Universities offer environments apparently favourable to open-ended and exploratory research, especially when interdisciplinarity is embraced as an aim. But this is not always quite the invitation it seems. Under the aegis of accountability, a bureaucratic form of interdisciplinarity is reframing the ways society is imagined and drawn into the scientific enterprise. Some problems for Social Anthropology are sketched briefly.
A Response to Nigel Rapport's 'Cosmopolitan Politesse'
Open to the journal’s remit to consider how the legal may enter social constructions of persons or might change meaning in terms of everyday interpretations, I am enchanted by Nigel Rapport’s redescription of anthropological practice in this issue’s forum. Such practice, he suggests, is a scaled-up version of everyday human practice, at least in so far as ‘the common humanity of our research subjects becomes the basis of our being able to understand their . . . [diverse] difference[s]’. Like Anyone, anthropologists use generalised human means to judge local actions. Acting in this way (when it becomes an ethic) is a mark of the cosmopolitan politesse he would see as a potential vector of a Western, liberal, moral vision, with its sense of the realities of human life, a knowable ontological foundation, in which individuals flourish when they sustain their own personal and collective worlds. Such a vision also mobilises a certain capacity for justice embedded in the everyday. The relation between this philosophically conceived notion of justice and ‘the legal’ is left to the imagination. But Rapport has given us much to think about with respect to how one might find or redefine what is of legal concern beyond the public arena of the state and its bureaucracy, and thus in ‘other’ kinds of social space.
This stimulating collection puts agriculture into current conversations on the Anthropocene. In particular it relates, as an effect of the impetus toward defining responsibility, the contemporary sense of urgency that makes “us” find new reasons for thinking of humankind as a whole. The articles carefully unpick this holism, both in terms of people’s varying relations to the circumstances of cultivation or marketing and in terms of populations being divided through offsetting or knowledge-distribution strategies. It is a small extrapolation to observe that the same must be true of the particularity of crops: no more than persons can they be lumped together.
Its author ever hopeful of abandoning nature-culture or nature-society, this brief sketch is an attempt to understand some part of the dyad. It fishes among materials on biological relatedness, ideas about reproduction, and configurations of kinship that might amount to a naturalist cosmology, detectable among other things in the problems it generates. There is nothing new in apprehending how much of society was already ‘in’ the nature that came to be distinguished from it. However, the anthropologist’s net has its own gauge, and thus the argument at once depends on historical niceties and disregards them. What gets caught in the mesh flung over this huge area are certain issues concerning identity and individuality. These demand a closer inquiry into the character of the relations being supposed, the matter with which the article opens.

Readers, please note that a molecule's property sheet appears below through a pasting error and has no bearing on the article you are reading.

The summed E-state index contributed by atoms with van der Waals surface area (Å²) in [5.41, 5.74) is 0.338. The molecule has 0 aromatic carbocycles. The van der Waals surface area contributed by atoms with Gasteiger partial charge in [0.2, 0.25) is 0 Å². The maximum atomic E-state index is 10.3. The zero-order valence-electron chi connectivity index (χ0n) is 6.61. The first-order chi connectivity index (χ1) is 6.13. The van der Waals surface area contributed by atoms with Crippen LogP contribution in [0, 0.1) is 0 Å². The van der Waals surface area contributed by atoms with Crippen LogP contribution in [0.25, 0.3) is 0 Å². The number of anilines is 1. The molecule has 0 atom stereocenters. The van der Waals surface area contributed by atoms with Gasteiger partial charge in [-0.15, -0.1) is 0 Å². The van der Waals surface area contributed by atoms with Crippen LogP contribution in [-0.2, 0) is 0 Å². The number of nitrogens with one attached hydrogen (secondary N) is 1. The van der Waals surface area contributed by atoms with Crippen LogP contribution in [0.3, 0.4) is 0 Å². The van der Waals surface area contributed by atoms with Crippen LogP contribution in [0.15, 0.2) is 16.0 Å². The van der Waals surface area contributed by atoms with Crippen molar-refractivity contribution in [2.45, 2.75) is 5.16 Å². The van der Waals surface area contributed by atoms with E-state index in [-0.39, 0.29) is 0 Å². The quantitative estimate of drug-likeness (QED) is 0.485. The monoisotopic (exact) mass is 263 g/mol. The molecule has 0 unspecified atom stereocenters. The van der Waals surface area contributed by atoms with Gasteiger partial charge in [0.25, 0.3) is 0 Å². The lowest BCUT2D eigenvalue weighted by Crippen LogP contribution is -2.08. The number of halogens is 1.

This is an exercise in the re-making of knowledge. Stimulated by certain recent writings on bodily activity, the author returns to a section of an earlier work (in The Gender of the Gi, Strathern 1988) that had felt incomplete at the time of writing, as well as to some ethnographic material from Melanesia that she thought she knew. The new context deflects attention away from some original preoccupations onto the manner in which two anthropologists and a philosopher ascribe agency to persons.
This is an excellent project. Making an anniversary out of the publication of The Invention of Culture (IOC) allows an interesting cross-section of scholars to set down, briefly, the effect which they think the work has had, and still has. Yet in one sense this is a self-defeating exercise: as some of the authors point out (Dalton and Stassinos) Wagner never stays in the same frame twice. A formula in his world view must always be in the past tense, for once a position is formulated, it has done its job. So in his own unfolding oeuvre, the ‘effect’ of IOC is located (refashioned) ‘elsewhere.’ Indeed, several of these papers find it necessary to draw from other parts of his work (Dalton, Murray and Stassinos). In another sense, what emerges from these essays is the prescience of Wagner’s work; the fact, for example, that IOC seemed to anticipate some of the melting pots into which the study of culture was to fall and its continuing vitality.
A Discussion with Marilyn Strathern
Samantha Page and Marilyn Strathern
As part of my ‘impact editor’ role for Anthropology in Action I approached Professor Marilyn Strathern to seek her personal reflections on the impact agenda related to her own experiences working as head of department, at Manchester and Cambridge Universities, as member and then chair of two Research Assessment Exercise panels, her anthropological research in Papua New Guinea and her work on audit culture. I wanted to find out how Professor Strathern’s work has been engaged with policy and practice or has influenced it. I also discussed my own PhD research with Professor Strathern, including the challenges of being an early career researcher, as well as seeking advice about the best way to disseminate research findings to inform policy and to have ‘impact’.
Ibrahim G. Aoude, Sandra Bamford, Mark T. Berger, Doug Dalton, Allen Feldman, Jonathan Friedman, John Gledhill, Richard Handler, Keith Hart, Michael Humphrey, Dan Jorgensen, Bruce Kapferer, Clive Kessler, Leif Manger, David A. B. Murray, Joel Robbins, Michael Rowlands, Marshall Sahlins, Elizabeth Stassinos, Marilyn Strathern, Karen Sykes and Souchou Yao
Notes on contributors